Attorney General Paul Van Dam is expanding an investigation into higher gasoline prices in southern Utah to find out why Wasatch Front motorists are paying up to 13 cents more a gallon since the Memorial Day weekend.
Earlier this year, the attorney general promised residents of St. George and other Washington County communities that he would find out why gas costs more there than it does in the rest of the state.Now Van Dam also wants to know why gas prices along the Wasatch Front jumped after the Memorial Day weekend, traditionally the start of the summer travel season.
Civil investigative demands, which are similar to subpoenas, were expected to be issued Friday to force the retail gas industry to cooperate with the attorney general's investigation.
"We've been very active for the past year," said Art Strong, the chief of the office's Fair Business Enforcement Unit. "Now this is a more formal investigation."
Strong declined to specify which companies would be getting the civil investigative demands, but he said that they were not being handed out to individual gas stations.
He said civil investigative demands may be issued to sources that have ALREADY provided information in the investigation, so that their statements can be taken under oath.
Those receiving the civil investigative demands will have about a month to comply, and their answers may well determine whether charges are filed, Strong said.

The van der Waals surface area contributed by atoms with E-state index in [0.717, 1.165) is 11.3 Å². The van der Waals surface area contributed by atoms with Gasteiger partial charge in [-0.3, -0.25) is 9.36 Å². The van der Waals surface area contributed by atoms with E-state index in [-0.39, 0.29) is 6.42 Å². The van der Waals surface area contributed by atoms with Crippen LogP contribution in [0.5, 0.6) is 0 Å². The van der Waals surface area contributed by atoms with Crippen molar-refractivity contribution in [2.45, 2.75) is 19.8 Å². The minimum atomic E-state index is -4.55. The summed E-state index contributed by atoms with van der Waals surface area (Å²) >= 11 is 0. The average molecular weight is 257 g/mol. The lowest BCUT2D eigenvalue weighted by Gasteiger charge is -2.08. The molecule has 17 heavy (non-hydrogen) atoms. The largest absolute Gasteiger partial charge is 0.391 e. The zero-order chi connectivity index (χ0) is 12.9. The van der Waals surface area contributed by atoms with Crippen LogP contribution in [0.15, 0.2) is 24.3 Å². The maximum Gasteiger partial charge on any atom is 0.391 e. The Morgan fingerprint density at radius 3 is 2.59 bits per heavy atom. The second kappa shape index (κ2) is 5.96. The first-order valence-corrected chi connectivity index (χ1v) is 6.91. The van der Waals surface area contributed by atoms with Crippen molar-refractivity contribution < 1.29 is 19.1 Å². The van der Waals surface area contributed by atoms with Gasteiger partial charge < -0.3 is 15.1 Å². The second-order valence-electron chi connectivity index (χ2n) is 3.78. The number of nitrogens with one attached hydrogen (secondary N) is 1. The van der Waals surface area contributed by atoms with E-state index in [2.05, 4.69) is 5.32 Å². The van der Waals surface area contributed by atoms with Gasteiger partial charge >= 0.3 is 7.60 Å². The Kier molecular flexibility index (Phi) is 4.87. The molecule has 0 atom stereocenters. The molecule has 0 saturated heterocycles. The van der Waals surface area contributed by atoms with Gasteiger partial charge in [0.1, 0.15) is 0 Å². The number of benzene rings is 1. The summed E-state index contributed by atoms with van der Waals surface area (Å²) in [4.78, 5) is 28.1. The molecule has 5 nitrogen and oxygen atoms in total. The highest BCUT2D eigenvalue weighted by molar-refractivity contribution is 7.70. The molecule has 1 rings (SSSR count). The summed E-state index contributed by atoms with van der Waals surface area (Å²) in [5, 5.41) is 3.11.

Even though the attorney general's office has been accumulating information on gas pricing since May 1989, Strong is reluctant to say a case is being put together.
However, Strong said he could not imagine the investigation being dropped because of information received by the office that he also declined to disclose.
In mid-February, petitions protesting high gas prices in southern Utah containing the signatures of more than 6,000 Washington County residents were presented to Van Dam.
Residents complained of price-fixing, noting that gasoline tends to cost as much as 25 percent more in St. George and surrounding communities than it does along the Wasatch Front.
Last weekend, Wasatch Front consumers discovered gas prices were up as much as 13 cents a gallon over the Memorial Day weekend, from a low of 92 cents to a high of $1.05.
Industry officials blamed the jump on gradually increasing wholesale prices and competition among service stations. They predicted prices would be below a dollar by this weekend.